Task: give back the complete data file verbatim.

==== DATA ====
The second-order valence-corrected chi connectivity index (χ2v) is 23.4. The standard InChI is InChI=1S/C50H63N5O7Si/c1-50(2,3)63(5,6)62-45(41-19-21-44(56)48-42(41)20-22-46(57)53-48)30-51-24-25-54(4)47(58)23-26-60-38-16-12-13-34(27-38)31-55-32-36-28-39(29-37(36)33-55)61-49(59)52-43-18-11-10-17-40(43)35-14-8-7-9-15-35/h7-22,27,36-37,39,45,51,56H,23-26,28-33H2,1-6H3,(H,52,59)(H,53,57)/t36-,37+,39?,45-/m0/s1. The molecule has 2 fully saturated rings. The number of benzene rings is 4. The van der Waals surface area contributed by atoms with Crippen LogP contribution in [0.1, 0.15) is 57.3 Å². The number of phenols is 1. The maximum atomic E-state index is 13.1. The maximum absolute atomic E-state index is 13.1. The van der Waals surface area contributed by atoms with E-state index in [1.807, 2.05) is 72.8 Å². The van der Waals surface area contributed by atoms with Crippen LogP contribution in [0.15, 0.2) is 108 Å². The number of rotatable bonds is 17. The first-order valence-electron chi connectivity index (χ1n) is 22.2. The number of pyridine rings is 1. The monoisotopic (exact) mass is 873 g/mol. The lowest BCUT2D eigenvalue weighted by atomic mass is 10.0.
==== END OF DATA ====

The second-order valence-corrected chi connectivity index (χ2v) is 23.4. The standard InChI is InChI=1S/C50H63N5O7Si/c1-50(2,3)63(5,6)62-45(41-19-21-44(56)48-42(41)20-22-46(57)53-48)30-51-24-25-54(4)47(58)23-26-60-38-16-12-13-34(27-38)31-55-32-36-28-39(29-37(36)33-55)61-49(59)52-43-18-11-10-17-40(43)35-14-8-7-9-15-35/h7-22,27,36-37,39,45,51,56H,23-26,28-33H2,1-6H3,(H,52,59)(H,53,57)/t36-,37+,39?,45-/m0/s1. The molecule has 2 fully saturated rings. The number of benzene rings is 4. The van der Waals surface area contributed by atoms with Crippen LogP contribution in [0.1, 0.15) is 57.3 Å². The number of phenols is 1. The maximum atomic E-state index is 13.1. The maximum absolute atomic E-state index is 13.1. The van der Waals surface area contributed by atoms with E-state index in [1.807, 2.05) is 72.8 Å². The van der Waals surface area contributed by atoms with Crippen LogP contribution in [0.15, 0.2) is 108 Å². The number of rotatable bonds is 17. The first-order valence-electron chi connectivity index (χ1n) is 22.2. The number of pyridine rings is 1. The monoisotopic (exact) mass is 873 g/mol. The lowest BCUT2D eigenvalue weighted by atomic mass is 10.0.